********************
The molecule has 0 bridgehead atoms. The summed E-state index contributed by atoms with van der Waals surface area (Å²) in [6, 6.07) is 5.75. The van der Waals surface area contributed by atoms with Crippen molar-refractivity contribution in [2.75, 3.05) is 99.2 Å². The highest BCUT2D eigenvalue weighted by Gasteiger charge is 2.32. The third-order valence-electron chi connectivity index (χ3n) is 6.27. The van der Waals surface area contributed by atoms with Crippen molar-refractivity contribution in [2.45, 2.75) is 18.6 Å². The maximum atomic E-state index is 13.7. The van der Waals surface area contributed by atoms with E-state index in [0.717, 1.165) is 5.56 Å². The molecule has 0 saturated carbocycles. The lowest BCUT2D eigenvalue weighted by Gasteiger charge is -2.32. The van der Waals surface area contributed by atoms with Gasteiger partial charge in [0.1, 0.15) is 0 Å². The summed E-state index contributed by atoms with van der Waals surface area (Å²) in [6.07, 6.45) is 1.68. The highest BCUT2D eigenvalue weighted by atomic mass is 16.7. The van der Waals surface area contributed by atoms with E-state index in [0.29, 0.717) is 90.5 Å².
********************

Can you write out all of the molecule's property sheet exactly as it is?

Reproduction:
The molecule has 0 bridgehead atoms. The summed E-state index contributed by atoms with van der Waals surface area (Å²) in [6, 6.07) is 5.75. The van der Waals surface area contributed by atoms with Crippen molar-refractivity contribution in [2.75, 3.05) is 99.2 Å². The highest BCUT2D eigenvalue weighted by Gasteiger charge is 2.32. The third-order valence-electron chi connectivity index (χ3n) is 6.27. The van der Waals surface area contributed by atoms with Crippen molar-refractivity contribution in [2.45, 2.75) is 18.6 Å². The maximum atomic E-state index is 13.7. The van der Waals surface area contributed by atoms with E-state index in [0.717, 1.165) is 5.56 Å². The molecule has 0 saturated carbocycles. The lowest BCUT2D eigenvalue weighted by Gasteiger charge is -2.32. The van der Waals surface area contributed by atoms with Gasteiger partial charge in [0.1, 0.15) is 0 Å². The summed E-state index contributed by atoms with van der Waals surface area (Å²) in [6.07, 6.45) is 1.68. The highest BCUT2D eigenvalue weighted by atomic mass is 16.7. The van der Waals surface area contributed by atoms with E-state index in [0.29, 0.717) is 90.5 Å².